Moorjani knew what cancer could do to the body. She had seen it ravage her best friend, Soni, eventually killing her.
So when she was diagnosed with non-Hodgkin's lymphoma in 2002, she was afraid.
In a way, Moorjani had always been afraid -- of living and of dying.
Growing up in Hong Kong, she said she was bullied because of her Indian heritage. She went so far as to lighten her hair and bleach her skin to fit in at the British school she attended.
"I felt I had to apologize for being me," she said.
Then she was diagnosed with cancer, one of her biggest fears after seeing it take the life of Soni.
Slowly the cancer took its toll on Moorjani.
By February 1, 2006, sick and weak, she thought to herself: "Even death can't be worse than this."
So she said she let go.
The next morning, she didn't wake up. Her husband rushed her to the hospital, where the family was told the bad news: Moorjani was in a coma and not expected to wake again.
Moorjani can't put her finger on the exact minute that she says she left her body.
She saw her husband standing next to her hospital bed.
"He was very distraught. He was there by my bedside. I could feel he was willing me to come back," she said.
Moorjani could also hear conversations that took place between her husband and her doctors, far from her hospital room.
She heard them, she said, discuss her pending death. "Your wife's heart might be beating, but she's not really in there," a doctor told her husband -- a conversation, she said, he would later confirm to her after she asked.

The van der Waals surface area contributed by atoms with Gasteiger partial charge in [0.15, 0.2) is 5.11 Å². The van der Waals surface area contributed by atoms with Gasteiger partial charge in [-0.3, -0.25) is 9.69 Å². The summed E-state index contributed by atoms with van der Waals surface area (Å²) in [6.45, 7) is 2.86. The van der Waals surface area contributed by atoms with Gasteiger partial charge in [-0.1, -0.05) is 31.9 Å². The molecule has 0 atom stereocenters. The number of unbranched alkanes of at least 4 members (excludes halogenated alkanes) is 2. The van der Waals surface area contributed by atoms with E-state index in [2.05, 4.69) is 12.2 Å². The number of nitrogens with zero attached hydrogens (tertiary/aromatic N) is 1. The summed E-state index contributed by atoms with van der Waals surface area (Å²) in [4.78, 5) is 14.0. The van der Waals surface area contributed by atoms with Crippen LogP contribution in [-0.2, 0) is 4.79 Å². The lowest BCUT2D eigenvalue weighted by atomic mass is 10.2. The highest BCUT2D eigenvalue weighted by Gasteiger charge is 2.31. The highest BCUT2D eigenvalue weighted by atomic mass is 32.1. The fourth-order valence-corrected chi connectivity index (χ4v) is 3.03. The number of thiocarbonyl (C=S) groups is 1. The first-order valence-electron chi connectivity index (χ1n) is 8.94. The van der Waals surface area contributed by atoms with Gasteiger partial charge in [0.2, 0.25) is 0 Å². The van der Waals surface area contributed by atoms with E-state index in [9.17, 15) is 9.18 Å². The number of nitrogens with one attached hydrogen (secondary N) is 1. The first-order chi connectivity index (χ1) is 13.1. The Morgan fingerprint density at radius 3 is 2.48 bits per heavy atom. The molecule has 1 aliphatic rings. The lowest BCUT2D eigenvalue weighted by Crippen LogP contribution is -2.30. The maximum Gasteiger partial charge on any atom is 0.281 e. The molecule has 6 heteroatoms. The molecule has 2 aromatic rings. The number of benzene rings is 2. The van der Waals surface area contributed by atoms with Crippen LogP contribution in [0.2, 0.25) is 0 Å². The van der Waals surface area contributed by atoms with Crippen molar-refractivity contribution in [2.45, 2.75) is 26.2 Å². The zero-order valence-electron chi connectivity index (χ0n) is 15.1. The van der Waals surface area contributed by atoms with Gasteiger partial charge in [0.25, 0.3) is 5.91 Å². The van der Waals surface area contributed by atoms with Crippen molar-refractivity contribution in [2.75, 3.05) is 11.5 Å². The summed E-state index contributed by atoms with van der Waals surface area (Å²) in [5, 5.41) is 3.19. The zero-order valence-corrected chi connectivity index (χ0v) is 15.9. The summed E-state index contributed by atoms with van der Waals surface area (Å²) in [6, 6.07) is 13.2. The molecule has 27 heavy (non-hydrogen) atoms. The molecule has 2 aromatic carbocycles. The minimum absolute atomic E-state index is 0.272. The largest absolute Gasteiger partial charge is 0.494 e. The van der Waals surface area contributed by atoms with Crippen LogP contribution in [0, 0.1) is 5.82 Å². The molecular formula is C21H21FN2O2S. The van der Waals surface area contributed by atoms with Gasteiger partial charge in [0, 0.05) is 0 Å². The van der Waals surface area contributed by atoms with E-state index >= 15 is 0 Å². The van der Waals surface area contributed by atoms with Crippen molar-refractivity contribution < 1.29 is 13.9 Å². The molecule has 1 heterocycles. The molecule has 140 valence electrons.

Hovering between life and death, she said she was surrounded by people who loved her.
Her best friend, Soni, was there. So was her father, who had died years earlier from heart failure.
There were others there, too. She didn't recognize most of them. But she knew they loved her and cared for her.
It was a feeling unlike anything she says she had ever felt.
"At first, I did not want to come back. Why would I want to come back into this sick body?" she said.
Then, hovering between life and death, she had a moment of clarity -- a true understanding.
"All the years of beating myself up, of feeling flawed, had manifested itself and turned into cancer," she said.
About 30 hours after being hospitalized, Moorjani awoke.
Within days, she said, her organs began to function again. Within weeks, doctors could find no evidence of cancer in her body, she said.
"I'm not scared of death. Whenever that day comes, I'll feel I will have accomplished what I came here to do," Moorjani said. "I believe that all of us have only come here to realize who we are, and to be true to who we are."
She recounted her experience in her book, "Dying to Be Me: My Journey From Cancer, To Near Death, To True Healing."
Today, she remains cancer free.